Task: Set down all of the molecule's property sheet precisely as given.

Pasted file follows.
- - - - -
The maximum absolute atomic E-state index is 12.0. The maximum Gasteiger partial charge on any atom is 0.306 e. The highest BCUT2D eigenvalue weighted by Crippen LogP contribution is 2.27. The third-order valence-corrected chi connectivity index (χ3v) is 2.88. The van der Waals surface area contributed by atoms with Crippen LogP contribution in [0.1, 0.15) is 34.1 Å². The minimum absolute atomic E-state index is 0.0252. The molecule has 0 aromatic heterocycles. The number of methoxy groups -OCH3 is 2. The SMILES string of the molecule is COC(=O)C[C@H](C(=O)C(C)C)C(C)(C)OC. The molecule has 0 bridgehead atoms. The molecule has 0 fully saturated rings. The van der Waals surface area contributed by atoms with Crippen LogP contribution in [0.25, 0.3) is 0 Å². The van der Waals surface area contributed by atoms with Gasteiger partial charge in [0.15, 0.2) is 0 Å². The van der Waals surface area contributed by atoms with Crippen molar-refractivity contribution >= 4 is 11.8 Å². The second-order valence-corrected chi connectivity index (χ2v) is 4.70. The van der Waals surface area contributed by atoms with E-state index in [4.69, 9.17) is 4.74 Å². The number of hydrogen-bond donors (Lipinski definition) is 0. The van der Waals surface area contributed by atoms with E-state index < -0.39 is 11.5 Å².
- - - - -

The maximum absolute atomic E-state index is 12.0. The maximum Gasteiger partial charge on any atom is 0.306 e. The highest BCUT2D eigenvalue weighted by Crippen LogP contribution is 2.27. The third-order valence-corrected chi connectivity index (χ3v) is 2.88. The van der Waals surface area contributed by atoms with Crippen LogP contribution in [0.1, 0.15) is 34.1 Å². The minimum absolute atomic E-state index is 0.0252. The molecule has 0 aromatic heterocycles. The number of methoxy groups -OCH3 is 2. The SMILES string of the molecule is COC(=O)C[C@H](C(=O)C(C)C)C(C)(C)OC. The molecule has 0 bridgehead atoms. The molecule has 0 fully saturated rings. The van der Waals surface area contributed by atoms with Crippen LogP contribution in [0.25, 0.3) is 0 Å². The van der Waals surface area contributed by atoms with Gasteiger partial charge in [0.15, 0.2) is 0 Å². The van der Waals surface area contributed by atoms with Crippen molar-refractivity contribution >= 4 is 11.8 Å². The second-order valence-corrected chi connectivity index (χ2v) is 4.70. The van der Waals surface area contributed by atoms with E-state index in [4.69, 9.17) is 4.74 Å². The number of hydrogen-bond donors (Lipinski definition) is 0. The van der Waals surface area contributed by atoms with E-state index < -0.39 is 11.5 Å².